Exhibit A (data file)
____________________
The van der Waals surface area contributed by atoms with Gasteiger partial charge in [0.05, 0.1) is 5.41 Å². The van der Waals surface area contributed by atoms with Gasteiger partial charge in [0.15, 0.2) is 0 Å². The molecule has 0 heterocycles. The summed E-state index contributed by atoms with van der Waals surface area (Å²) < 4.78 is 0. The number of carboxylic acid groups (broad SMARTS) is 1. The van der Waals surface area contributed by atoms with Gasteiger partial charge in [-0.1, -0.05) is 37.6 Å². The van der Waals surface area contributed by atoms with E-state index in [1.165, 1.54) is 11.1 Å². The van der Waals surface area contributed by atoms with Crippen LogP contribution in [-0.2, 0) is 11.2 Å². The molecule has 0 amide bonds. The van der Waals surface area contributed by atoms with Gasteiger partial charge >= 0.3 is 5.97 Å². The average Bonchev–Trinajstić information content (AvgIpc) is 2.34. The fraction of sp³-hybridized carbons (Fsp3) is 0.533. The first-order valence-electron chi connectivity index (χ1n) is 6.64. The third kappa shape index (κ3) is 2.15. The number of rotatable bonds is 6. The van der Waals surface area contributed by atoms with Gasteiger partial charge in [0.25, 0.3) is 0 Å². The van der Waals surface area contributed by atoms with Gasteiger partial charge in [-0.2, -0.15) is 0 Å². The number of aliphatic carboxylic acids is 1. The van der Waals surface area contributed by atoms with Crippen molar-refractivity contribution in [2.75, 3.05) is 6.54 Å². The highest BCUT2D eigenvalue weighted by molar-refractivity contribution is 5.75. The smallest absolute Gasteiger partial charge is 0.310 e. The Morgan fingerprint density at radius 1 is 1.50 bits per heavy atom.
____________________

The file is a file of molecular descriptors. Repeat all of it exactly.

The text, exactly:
The van der Waals surface area contributed by atoms with Gasteiger partial charge in [0.05, 0.1) is 5.41 Å². The van der Waals surface area contributed by atoms with Gasteiger partial charge in [0.15, 0.2) is 0 Å². The molecule has 0 heterocycles. The summed E-state index contributed by atoms with van der Waals surface area (Å²) < 4.78 is 0. The number of carboxylic acid groups (broad SMARTS) is 1. The van der Waals surface area contributed by atoms with Gasteiger partial charge in [-0.1, -0.05) is 37.6 Å². The van der Waals surface area contributed by atoms with E-state index in [1.165, 1.54) is 11.1 Å². The van der Waals surface area contributed by atoms with Crippen LogP contribution in [-0.2, 0) is 11.2 Å². The molecule has 0 amide bonds. The van der Waals surface area contributed by atoms with Gasteiger partial charge >= 0.3 is 5.97 Å². The average Bonchev–Trinajstić information content (AvgIpc) is 2.34. The fraction of sp³-hybridized carbons (Fsp3) is 0.533. The first-order valence-electron chi connectivity index (χ1n) is 6.64. The third kappa shape index (κ3) is 2.15. The number of rotatable bonds is 6. The van der Waals surface area contributed by atoms with Gasteiger partial charge in [0.25, 0.3) is 0 Å². The van der Waals surface area contributed by atoms with Gasteiger partial charge in [-0.2, -0.15) is 0 Å². The number of aliphatic carboxylic acids is 1. The van der Waals surface area contributed by atoms with Crippen molar-refractivity contribution in [2.75, 3.05) is 6.54 Å². The highest BCUT2D eigenvalue weighted by molar-refractivity contribution is 5.75. The smallest absolute Gasteiger partial charge is 0.310 e. The Morgan fingerprint density at radius 1 is 1.50 bits per heavy atom.